Prosecutors oppose venue change for Scott Peterson
Scott Peterson,, left, and his attorney Mark Geragos, seen in a court appearance last month.
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(CNN) -- Prosecutors asked a judge Friday to reject Scott Peterson's request to move his upcoming trial away from his hometown of Modesto, California, saying that any adverse publicity in the murder case is the fault of the defendant and his attorneys.
District Attorney Jim Brazelton and Deputy District Attorney D.A. David Harris submitted a written motion with the Stanislaus County Superior Court, objecting to a request for a change of venue submitted by the defense a month ago.
"The defense has fueled the interest of the media with accusations of Satanist involvement and a 'mystery women' (sic) witness," the prosecution wrote in the 20-page argument.
"It would be absurd to reward the defense by granting a change of venue for their conduct that has caused much of the publicity of which they complain."
The prosecutors also maintain it was Peterson who "stirred the media's interest by dodging questions and speaking fondly of his mistress. ... The defense makes much of the fact that the media has referred to the defendant as an adulterer, but it was the defendant who admitted it on national television."
Peterson, 31, is charged with two counts of murder in the deaths of his 27-year-old wife, Laci, and their unborn son. The couple lived in Modesto.
In April, the bodies of Laci and the child washed up on the eastern shore of San Francisco Bay, just miles from where Scott Peterson said he had been fishing. He was arrested days later in San Diego and brought back to Modesto to face murder charges.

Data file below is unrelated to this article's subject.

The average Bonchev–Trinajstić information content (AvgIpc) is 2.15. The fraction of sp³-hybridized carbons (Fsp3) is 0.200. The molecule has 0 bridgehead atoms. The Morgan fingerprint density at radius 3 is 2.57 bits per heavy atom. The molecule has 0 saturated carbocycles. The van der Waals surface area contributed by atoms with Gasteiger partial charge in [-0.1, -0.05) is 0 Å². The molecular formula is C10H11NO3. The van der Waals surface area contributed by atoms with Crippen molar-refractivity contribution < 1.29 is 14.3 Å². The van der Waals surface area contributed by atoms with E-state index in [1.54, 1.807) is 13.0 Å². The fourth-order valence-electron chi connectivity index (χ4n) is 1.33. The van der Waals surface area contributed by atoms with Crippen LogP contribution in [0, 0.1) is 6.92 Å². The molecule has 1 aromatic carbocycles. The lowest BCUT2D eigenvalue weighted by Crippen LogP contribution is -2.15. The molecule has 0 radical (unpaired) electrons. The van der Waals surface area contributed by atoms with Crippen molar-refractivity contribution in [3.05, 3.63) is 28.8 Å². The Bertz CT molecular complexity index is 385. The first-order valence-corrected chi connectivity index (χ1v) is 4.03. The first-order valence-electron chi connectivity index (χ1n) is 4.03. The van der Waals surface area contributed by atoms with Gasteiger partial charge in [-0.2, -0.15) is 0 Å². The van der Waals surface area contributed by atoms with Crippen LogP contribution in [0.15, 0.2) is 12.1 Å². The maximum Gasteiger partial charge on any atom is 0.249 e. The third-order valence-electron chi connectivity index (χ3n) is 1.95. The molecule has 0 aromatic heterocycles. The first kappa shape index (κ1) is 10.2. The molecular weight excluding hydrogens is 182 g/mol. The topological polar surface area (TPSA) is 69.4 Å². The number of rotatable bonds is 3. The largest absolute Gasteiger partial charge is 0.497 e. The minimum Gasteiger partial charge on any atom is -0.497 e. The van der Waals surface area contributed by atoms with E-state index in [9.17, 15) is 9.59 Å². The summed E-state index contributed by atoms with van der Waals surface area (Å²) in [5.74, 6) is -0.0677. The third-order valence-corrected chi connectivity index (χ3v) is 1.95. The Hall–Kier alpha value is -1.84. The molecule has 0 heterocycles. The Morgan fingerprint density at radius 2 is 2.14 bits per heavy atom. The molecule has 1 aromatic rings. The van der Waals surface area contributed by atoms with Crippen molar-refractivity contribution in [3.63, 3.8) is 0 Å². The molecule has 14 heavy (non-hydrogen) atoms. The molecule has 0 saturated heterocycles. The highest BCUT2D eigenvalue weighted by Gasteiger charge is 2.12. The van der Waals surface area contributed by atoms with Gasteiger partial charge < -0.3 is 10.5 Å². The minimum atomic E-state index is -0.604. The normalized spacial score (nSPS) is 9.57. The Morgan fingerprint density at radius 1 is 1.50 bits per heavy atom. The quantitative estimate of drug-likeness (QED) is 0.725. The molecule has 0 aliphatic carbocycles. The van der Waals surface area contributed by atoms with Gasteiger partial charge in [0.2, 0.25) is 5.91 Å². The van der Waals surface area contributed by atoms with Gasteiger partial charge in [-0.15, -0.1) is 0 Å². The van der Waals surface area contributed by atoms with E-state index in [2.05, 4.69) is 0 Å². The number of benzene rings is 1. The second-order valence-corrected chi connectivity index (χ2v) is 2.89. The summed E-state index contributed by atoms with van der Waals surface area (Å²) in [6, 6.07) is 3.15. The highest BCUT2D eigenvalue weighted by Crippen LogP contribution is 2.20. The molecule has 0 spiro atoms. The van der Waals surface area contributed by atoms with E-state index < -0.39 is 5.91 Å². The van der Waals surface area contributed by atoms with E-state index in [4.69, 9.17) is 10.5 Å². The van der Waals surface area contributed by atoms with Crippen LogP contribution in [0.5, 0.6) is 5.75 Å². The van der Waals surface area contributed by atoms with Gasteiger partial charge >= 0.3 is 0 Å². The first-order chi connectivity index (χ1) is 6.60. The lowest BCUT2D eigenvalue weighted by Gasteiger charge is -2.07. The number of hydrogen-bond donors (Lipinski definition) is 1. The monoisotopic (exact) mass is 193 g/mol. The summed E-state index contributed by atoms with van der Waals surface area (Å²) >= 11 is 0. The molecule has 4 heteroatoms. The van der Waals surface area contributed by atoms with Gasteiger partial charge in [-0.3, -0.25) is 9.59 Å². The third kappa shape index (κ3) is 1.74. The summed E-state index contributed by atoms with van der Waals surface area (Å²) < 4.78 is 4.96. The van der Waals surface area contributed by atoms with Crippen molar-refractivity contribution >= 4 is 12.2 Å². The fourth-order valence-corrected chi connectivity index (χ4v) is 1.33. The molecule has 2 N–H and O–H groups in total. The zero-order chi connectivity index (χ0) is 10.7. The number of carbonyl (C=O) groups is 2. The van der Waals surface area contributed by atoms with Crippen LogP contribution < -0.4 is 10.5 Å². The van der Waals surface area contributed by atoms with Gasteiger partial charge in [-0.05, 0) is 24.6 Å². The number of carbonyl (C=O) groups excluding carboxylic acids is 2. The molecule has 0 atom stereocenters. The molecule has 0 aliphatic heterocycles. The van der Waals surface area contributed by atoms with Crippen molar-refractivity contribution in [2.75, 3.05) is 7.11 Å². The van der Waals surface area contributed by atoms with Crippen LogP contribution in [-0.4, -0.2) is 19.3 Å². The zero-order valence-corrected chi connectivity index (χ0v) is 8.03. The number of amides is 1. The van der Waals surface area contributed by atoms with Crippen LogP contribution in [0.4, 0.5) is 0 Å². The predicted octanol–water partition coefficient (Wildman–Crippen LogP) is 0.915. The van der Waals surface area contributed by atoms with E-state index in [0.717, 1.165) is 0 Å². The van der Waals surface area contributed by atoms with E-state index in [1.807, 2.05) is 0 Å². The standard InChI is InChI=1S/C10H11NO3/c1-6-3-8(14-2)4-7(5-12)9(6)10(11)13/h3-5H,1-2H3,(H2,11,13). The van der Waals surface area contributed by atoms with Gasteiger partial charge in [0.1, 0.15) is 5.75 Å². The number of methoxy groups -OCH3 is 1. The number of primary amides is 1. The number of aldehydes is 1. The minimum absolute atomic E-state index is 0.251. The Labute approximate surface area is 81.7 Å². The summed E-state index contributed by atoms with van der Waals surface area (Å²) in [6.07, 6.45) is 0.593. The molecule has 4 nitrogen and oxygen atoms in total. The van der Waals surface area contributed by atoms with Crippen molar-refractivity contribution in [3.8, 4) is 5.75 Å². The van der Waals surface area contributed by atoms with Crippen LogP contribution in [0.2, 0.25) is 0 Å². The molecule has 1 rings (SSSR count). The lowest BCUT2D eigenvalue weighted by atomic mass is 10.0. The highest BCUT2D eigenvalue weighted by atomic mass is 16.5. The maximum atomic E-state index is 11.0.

Prosecuting attorneys agreed with the contention made by defense attorney Mark Geragos that pretrial publicity has been "widespread and pervasive."
But they used that to argue that moving the trial would serve no purpose, because the defense "has failed to prove that jurors in any other county would view this case differently."
The prosecution asks the court to proceed with jury selection and question potential jurors about their opinions through the process of "voir dire," which allows prosecutors and defense attorneys to reject potential jurors because of a perceived bias.
This procedure, the motion states, "will allow the court to determine with accuracy whether a fair and impartial jury can be selected."
Geragos, who also represents singer Michael Jackson in unrelated child molestation charges, has said he would like Peterson's trial moved to the Los Angeles area where the attorney practices.
Judge Al Girolami is to hear oral arguments on the change-of-venue motion Thursday. Jury selection is to begin January 26, but could be delayed.